Terry Hood, News On 6
BROKEN ARROW, Oklahoma -- With a voice like hers, it's no wonder Oklahoma's Own Kristin Chenoweth has become a superstar. What's more surprising is that with all her success, she still feels something's missing.
Kristin Chenoweth may only stand 4 feet 11 inches tall, but when she breaks out in song, she's nothing short of a small wonder.
Kristin's never been shy about claiming her Oklahoma roots, and this month her home state returned the love, inducting her into the Oklahoma Music Hall of Fame.
She's won a tony, an Emmy and praise from critics around the globe. But this night in Muskogee, she said, was special.
"It's kind of like saying 'you done good kid! We recognize you,'" she said.
Born in Tulsa, Kristin was adopted at birth and placed in the loving arms of Junie and Jerry Chenoweth.
Kristin spent her childhood performing every chance she got. But it was in college, at Oklahoma City University, where she truly found her calling.
She remembers the first bit of wisdom she received from renowned voice coach Florence Birdwell.
"You're going to have the highest of highs and the lowest of lows at this school," Kristin said. "And if you're smart you'll choose OCU. And if you're smarter, you'll be my student."
The words proved prophetic. After graduation, Kristin followed a friend to New York and on a lark, auditioned for an off-Broadway show. She landed the lead and never looked back.
She won a Tony Award for her performance in "You're a Good Man Charlie Brown." A year later came the role of a lifetime with the Broadway production of "Wicked."
Kristin parlayed her success on Broadway into television and movies, winning an Emmy for her role in the by-then canceled TV show, "Pushing Daisies."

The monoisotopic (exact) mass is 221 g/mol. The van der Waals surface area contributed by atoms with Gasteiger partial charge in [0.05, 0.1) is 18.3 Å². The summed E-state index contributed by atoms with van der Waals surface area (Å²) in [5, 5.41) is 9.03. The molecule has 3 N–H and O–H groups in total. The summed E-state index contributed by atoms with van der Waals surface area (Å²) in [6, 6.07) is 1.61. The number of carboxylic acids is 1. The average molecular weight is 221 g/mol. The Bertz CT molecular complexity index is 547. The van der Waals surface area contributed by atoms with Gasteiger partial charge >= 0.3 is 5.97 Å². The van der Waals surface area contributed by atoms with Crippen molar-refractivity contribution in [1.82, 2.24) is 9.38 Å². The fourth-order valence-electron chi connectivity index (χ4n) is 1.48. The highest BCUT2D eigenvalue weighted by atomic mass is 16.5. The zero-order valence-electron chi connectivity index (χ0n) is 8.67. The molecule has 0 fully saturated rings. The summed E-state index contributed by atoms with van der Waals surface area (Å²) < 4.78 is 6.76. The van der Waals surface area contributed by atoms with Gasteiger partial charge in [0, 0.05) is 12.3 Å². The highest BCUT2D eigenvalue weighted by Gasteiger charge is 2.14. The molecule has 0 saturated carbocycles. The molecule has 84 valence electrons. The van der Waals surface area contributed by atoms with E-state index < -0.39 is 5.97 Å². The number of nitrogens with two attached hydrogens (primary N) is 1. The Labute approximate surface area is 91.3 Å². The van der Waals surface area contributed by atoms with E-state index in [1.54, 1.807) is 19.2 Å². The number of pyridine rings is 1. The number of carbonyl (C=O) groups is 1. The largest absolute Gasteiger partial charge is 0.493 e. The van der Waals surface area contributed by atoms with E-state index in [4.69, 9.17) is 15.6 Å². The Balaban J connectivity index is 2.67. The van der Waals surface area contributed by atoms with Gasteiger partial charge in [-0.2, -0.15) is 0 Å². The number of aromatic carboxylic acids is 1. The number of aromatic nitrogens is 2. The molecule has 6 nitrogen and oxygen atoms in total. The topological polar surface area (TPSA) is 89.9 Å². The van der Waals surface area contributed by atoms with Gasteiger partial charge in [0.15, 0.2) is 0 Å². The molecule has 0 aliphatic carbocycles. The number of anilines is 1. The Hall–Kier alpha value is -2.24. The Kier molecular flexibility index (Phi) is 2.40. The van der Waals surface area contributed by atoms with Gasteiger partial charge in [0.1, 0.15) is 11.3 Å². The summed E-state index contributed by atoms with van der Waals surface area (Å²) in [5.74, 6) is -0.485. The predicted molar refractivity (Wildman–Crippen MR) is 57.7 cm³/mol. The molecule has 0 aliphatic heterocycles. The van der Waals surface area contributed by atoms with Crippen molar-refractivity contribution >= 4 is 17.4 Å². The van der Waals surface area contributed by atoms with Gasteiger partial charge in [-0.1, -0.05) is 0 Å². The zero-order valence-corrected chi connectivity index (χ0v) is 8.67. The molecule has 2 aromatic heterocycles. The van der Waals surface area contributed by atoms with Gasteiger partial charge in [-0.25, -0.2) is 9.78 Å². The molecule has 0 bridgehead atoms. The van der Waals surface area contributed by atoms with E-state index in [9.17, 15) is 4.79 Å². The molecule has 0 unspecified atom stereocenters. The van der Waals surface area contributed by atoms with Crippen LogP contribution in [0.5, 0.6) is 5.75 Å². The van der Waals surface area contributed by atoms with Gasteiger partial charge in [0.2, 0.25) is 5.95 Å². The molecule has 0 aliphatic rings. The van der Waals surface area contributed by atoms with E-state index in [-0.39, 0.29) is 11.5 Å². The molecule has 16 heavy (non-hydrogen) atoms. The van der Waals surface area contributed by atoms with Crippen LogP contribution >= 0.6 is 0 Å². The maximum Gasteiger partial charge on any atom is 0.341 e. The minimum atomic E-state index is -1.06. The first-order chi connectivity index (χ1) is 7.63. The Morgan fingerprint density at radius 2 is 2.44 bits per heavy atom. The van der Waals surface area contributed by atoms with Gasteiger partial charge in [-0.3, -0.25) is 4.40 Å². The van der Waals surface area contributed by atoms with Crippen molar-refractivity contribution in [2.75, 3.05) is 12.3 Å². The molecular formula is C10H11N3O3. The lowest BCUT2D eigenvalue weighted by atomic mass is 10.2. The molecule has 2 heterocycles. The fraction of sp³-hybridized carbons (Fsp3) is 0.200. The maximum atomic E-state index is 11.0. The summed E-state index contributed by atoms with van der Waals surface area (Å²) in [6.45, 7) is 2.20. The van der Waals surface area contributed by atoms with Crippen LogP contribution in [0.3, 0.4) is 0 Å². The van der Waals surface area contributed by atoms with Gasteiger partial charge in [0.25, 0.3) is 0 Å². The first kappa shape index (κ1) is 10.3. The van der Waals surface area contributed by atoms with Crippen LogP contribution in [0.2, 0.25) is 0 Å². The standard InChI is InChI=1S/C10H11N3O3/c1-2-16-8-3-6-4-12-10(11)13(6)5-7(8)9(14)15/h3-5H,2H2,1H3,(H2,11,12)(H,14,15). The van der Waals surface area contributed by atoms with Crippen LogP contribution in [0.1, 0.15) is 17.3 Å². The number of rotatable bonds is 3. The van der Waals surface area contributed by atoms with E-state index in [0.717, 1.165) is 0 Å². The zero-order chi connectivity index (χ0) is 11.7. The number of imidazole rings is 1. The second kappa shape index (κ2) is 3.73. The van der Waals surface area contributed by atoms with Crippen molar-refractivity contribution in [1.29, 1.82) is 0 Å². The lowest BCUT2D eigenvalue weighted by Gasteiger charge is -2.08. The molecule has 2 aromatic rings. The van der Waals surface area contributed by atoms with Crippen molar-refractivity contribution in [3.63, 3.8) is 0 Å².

But her career has also taken some knocks, ironically enough many of them from her own Christian community.
"It would be wrong of me to deny or not talk about my faith, which has been a huge part of my life. I've also made some decisions in show business that not a lot of Christians would agree with," she said.
Kristin's support of gay rights has been an on-going controversy, even costing her some jobs. But she doesn't back off, or slow down.
Kristin's now at work on a new TV series, and she's testing her range yet again with yet another musical genre. Kristin goes country in her new CD, "Some lessons learned", just released in September.
"Growing up in Oklahoma, largely the musical influences I had were country music," Kristin said. "So here I am, so many years later, finally releasing that album that is probably more like me than anything."
And yet, for Kristin Chenoweth, none of it is enough.
"At this age, I'm in my early 40's now, and I'm single. You kind of think, 'I'm not done.' In some ways I feel like I'm starting over," she said.
While Kristin hopes for a companion on her new path, the road she walks is always her own.
"I don't look back or I would have to apologize to a lot of people for, you know. I eat meat, I wear fur, I like leather. You know these are things about me that aren't going to change," she said.
Kristin calls music an extension of her soul, and no matter what or who is to come, that's not changing either.
"I have had the highest of highs and the lowest of lows in my career, and I'm sure it will continue. I'm a lifer. This is what I was born to do," she said.
Kristin Chenoweth is one of three people featured in our upcoming prime-time special, "Oklahomans". The program airs December 12th at 9 p.m. on KOTV News On 6.